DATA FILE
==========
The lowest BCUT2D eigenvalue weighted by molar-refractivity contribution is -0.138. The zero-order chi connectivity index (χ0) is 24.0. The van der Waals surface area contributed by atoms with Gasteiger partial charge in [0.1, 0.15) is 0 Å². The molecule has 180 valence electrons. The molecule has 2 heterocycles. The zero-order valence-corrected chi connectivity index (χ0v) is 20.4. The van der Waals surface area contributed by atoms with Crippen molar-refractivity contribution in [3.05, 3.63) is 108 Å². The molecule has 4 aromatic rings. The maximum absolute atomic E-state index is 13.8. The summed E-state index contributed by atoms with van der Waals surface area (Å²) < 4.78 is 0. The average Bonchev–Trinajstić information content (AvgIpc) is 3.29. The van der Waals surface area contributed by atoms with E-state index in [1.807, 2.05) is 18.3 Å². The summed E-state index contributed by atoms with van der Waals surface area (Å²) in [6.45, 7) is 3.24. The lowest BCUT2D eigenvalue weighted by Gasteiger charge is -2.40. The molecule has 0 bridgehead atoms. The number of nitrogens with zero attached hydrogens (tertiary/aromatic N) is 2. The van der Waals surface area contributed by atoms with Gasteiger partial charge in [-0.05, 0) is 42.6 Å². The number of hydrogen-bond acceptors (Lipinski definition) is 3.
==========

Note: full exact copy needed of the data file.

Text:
The lowest BCUT2D eigenvalue weighted by molar-refractivity contribution is -0.138. The zero-order chi connectivity index (χ0) is 24.0. The van der Waals surface area contributed by atoms with Gasteiger partial charge in [0.1, 0.15) is 0 Å². The molecule has 180 valence electrons. The molecule has 2 heterocycles. The zero-order valence-corrected chi connectivity index (χ0v) is 20.4. The van der Waals surface area contributed by atoms with Crippen molar-refractivity contribution in [3.05, 3.63) is 108 Å². The molecule has 4 aromatic rings. The maximum absolute atomic E-state index is 13.8. The summed E-state index contributed by atoms with van der Waals surface area (Å²) < 4.78 is 0. The average Bonchev–Trinajstić information content (AvgIpc) is 3.29. The van der Waals surface area contributed by atoms with E-state index in [1.807, 2.05) is 18.3 Å². The summed E-state index contributed by atoms with van der Waals surface area (Å²) in [6.45, 7) is 3.24. The lowest BCUT2D eigenvalue weighted by Gasteiger charge is -2.40. The molecule has 0 bridgehead atoms. The number of nitrogens with zero attached hydrogens (tertiary/aromatic N) is 2. The van der Waals surface area contributed by atoms with Gasteiger partial charge in [-0.05, 0) is 42.6 Å². The number of hydrogen-bond acceptors (Lipinski definition) is 3.